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  1. Love this

    Comment by LLLL — November 9, 2011 @ 8:31 am

  2. I think you meant to link to Jeff Niemann, not Randy Niemann.

    Comment by Bryz — November 9, 2011 @ 8:49 am

  3. This interview is amazing.

    Comment by Aaron — November 9, 2011 @ 9:37 am

  4. Glad you published this interview. Best of luck to McClure- sounds like he’s got a lot to offer pitchers at any level.

    I wonder why the Cardinals don’t have Ted Simmons on their list of managerial candidates.

    Comment by baked mcbride — November 9, 2011 @ 10:01 am

  5. Great stuff. I had never seen anybody talk about how badly Bannister screwed himself up after buying in so hard on DIPS theory. He’s the perfect example of how general phenomena can become a self-fulfilling prophecy. Bannister could have been one of the exceptions to the rule (of the majority of players being mediocre and only playing a few years) had he just kept doing what made him successful. It was baffling to me why in the world he changed his arm angle and used pitch sequences that were just bizarre. He started out with a fastball that was 89-90, but as McClure said about some other pitchers, hitters just saw the top of the baseball because even though he was short, he had some deception and his arm angle gave him a nice fastball, and he did a good job of keeping it down. It’s amazing that such an intelligent guy could not see that that was his only strength as a pitcher. His offspeed was pretty brutal, but maybe those pitches could have come along in the long run.

    Comment by Paul — November 9, 2011 @ 11:21 am

  6. Would never have guessed Simmons was such a sage. He ought to be a bit more visable.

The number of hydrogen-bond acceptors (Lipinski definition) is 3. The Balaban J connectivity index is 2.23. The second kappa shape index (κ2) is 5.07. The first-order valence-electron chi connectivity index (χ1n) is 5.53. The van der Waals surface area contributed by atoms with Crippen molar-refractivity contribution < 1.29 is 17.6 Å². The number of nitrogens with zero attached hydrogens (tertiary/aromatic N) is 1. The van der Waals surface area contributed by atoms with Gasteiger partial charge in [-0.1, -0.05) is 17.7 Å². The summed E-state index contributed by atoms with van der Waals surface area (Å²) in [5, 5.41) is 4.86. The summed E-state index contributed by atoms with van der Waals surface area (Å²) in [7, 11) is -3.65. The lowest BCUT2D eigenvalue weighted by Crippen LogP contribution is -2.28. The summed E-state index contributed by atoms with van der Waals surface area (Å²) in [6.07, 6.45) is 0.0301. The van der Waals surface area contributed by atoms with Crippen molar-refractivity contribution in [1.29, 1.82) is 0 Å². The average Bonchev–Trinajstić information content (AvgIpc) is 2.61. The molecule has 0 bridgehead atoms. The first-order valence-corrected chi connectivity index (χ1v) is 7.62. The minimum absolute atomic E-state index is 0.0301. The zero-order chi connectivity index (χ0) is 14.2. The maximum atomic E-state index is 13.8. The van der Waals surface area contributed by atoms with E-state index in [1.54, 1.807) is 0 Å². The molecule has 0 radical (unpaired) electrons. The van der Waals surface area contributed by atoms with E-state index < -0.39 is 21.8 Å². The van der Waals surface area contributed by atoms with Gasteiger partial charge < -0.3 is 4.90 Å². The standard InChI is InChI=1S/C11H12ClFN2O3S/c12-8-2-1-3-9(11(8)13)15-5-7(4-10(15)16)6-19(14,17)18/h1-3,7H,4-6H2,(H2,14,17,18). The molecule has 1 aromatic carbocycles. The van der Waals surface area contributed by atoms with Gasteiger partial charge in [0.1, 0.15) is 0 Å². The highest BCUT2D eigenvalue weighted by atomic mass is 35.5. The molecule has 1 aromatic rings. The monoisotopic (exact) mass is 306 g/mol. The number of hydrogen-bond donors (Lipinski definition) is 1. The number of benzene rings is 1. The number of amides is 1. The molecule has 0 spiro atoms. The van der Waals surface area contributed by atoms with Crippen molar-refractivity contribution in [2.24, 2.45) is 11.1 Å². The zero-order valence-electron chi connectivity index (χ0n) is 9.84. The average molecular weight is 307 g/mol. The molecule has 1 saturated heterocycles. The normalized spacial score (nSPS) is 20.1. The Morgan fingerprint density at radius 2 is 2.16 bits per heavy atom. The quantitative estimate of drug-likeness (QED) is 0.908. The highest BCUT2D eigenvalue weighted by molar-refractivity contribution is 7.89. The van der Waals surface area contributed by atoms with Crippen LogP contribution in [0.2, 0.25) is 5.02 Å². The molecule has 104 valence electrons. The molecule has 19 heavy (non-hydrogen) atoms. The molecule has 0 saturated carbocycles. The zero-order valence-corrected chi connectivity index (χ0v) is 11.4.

Comment by jason — November 9, 2011 @ 11:23 am

  7. Not familiar with Bob McLure, but I have to stay I am a fan now. Great baseball mind.

    Comment by YazInLeft8 — November 9, 2011 @ 6:01 pm

  8. I have always had a gut feeling that I would rather have my players unaware of advanced metrics. Yeah it’s neat for FG readers to see guys like Greinke and Bannister say the words FIP or whatever because it dispels some of the more common reactionary responses to the saber crowd, but I don’t think it helps them perform, and though I’m not convinced it can really hurt either, I think it can certainly screw with a player’s head as McClure implies.

    Comment by Tom — November 12, 2011 @ 6:07 pm


    Comment by Luis — November 12, 2011 @ 8:05 pm

  10. This interview is absolutely awesome.

    Comment by Kyle Boddy — November 12, 2011 @ 10:15 pm

  11. I like the interview, but I think we need to be careful with the “players shouldn’t think too much” idea. Based on the pitch types on Bannister’s page, he made his drastic changes after 2008. This was AFTER his ERA went up from 3.87 to 5.76. However, his FIP went up much more slightly, and his xFIP and SIERA actually went down. After his redesign, so to speak, his SIERA was slightly lower and his xFIP was lower. Looking at this, it seems more likely that what changed was Bannister’s luck. Yes, he changed the kind of pitcher he was, but didn’t seem to get worse, just different.

    Comment by Ben Hall — November 13, 2011 @ 9:54 pm

  12. Robert Craig McClure!!! Dr. Rot sounds like a pretty sage pitching coach to me. Soria and Grenke faired pretty well with him. Good luck BM! Ha ha ha.

    Comment by Craig Phillips — November 29, 2011 @ 5:35 pm

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